Chidago Canyon Petroglyph, Detail




E dunque il tono colloquiale
prepara una versificazione lenta,
da indagine, da anamnesi, da autopsia.
Non dice cose cosmiche, eteree,
nel dormiveglia, nell’ipnosi,
ma cose quotidiane,  solide
come la dichiarazione delle tasse.

Per coloro che amano la routine,
la banalità svogliata detta
per non offendere un collega,
Il muso duro contro il muro dei volti,
la mattina alla metropolitana,
le amate scartoffie che ti conferiscono un’identità,
ti disegnano un ruolo, ti donano una maschera di
suprema neutralità da impiegato statale.
Per coloro per cui la macchinetta del caffè
è un totem sacro, ecco per tutti costoro
questi versi sono scritti.
Attenti, ricordate:
la miriade di facce sconvolte
la mattina sul bus
sono la Storia.  


translated by Massimo Fantuzzi


And therefore, the colloquial tone
makes for a slow versification –
investigative, anamnestic, autopsic.
Semiconscious, hypnotized,
it won’t speak of cosmic, unearthly things
but rock-solid, everyday things
like tax returns.

For those who love routine,
the listless dullness spoken
so as not to offend a colleague,
chin up against the wall of faces,
in the morning, on the subway,
beloved paperwork that confers you an identity,
designates you a role, provides you with the mask
of supreme neutrality: civil servant.
For those who see the coffee maker
as a sacred totem, there, for all of these,
these verses were written.
Beware, and remember:
the countless distraught faces
on the early bus
make History.

Ettore Fobo


Review by Jared Pearce

It’s difficult not to love a poem that reminds us so clearly and urgently why poetry exists at all.


Review by Dave Mehler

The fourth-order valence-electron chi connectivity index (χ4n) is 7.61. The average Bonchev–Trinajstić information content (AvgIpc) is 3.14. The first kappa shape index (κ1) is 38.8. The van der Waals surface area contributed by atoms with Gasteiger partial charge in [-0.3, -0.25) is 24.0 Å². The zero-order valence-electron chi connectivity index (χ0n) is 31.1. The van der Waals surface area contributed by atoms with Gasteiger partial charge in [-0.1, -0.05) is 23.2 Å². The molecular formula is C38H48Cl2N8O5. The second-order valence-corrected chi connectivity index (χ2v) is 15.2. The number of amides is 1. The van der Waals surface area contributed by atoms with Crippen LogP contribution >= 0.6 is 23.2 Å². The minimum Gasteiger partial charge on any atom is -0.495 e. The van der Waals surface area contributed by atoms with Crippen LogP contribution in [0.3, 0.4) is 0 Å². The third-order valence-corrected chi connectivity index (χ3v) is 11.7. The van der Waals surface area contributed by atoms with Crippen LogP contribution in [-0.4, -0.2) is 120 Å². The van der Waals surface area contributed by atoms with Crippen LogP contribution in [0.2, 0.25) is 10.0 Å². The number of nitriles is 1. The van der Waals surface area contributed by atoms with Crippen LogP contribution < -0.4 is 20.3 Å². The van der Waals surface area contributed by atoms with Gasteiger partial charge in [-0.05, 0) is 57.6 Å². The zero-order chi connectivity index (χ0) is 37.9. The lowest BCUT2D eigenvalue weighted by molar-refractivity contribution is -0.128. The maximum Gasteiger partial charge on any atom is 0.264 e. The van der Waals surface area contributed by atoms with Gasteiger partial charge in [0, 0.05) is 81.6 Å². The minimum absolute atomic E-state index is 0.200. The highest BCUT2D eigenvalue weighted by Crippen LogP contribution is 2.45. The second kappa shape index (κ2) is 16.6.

This poem is singing my song. dreary people living lives of desperation as Eliot would say from teaspoon to teaspoon, or as David Foster Wallace catalogues in The Pale King where people are literally working for the IRS and dealing in tax returns but somehow through the tedium find transcendence—they lean in to the tedium and crash through to the other side—go through the wall of the material and land on the other side—one character is talking to another and begins to levitate for example—he must hold himself down onto the bar stool or he would float away. Whether we like it or not, it is the mundane lives who are making history—perhaps the more dramatic things have more visible impact but I don’t think are any more meaningful or important as the small unseen and unremarked small lives—it’s all adding up to something. So I totally agree with Fobo here. He lost me on a colloquial tone being slower—maybe it’s getting after that unremarked unseen aspect of the small and little things and people having a big effect cumulatively. In my opinion this is a theological question—which I don’t think Fobo is subscribing to—I think it’s through God’s eyes that we most matter and effect history in small ways. I’d love to know what he thinks though. What exactly inspired him and what he’s pointing to, from a materialistic godless point of view? How do we matter or mean anything apart from that transcendence? And upper story and vantage? He refuses to speak of cosmic unearthly things either because they don’t exist or he’s too humble and unpretentious to speak to what he doesn’t know??? I love this poem. It makes me think and like I say, it’s singing my song. I’ve tipped something like 50,000 loads of trash over 15 years. Run that many circles around a dump and loaded in a tunnel with a foot and half of stinky water in it. If that isn’t as terrible as poring over tax returns for a mathlete I don’t know what is.



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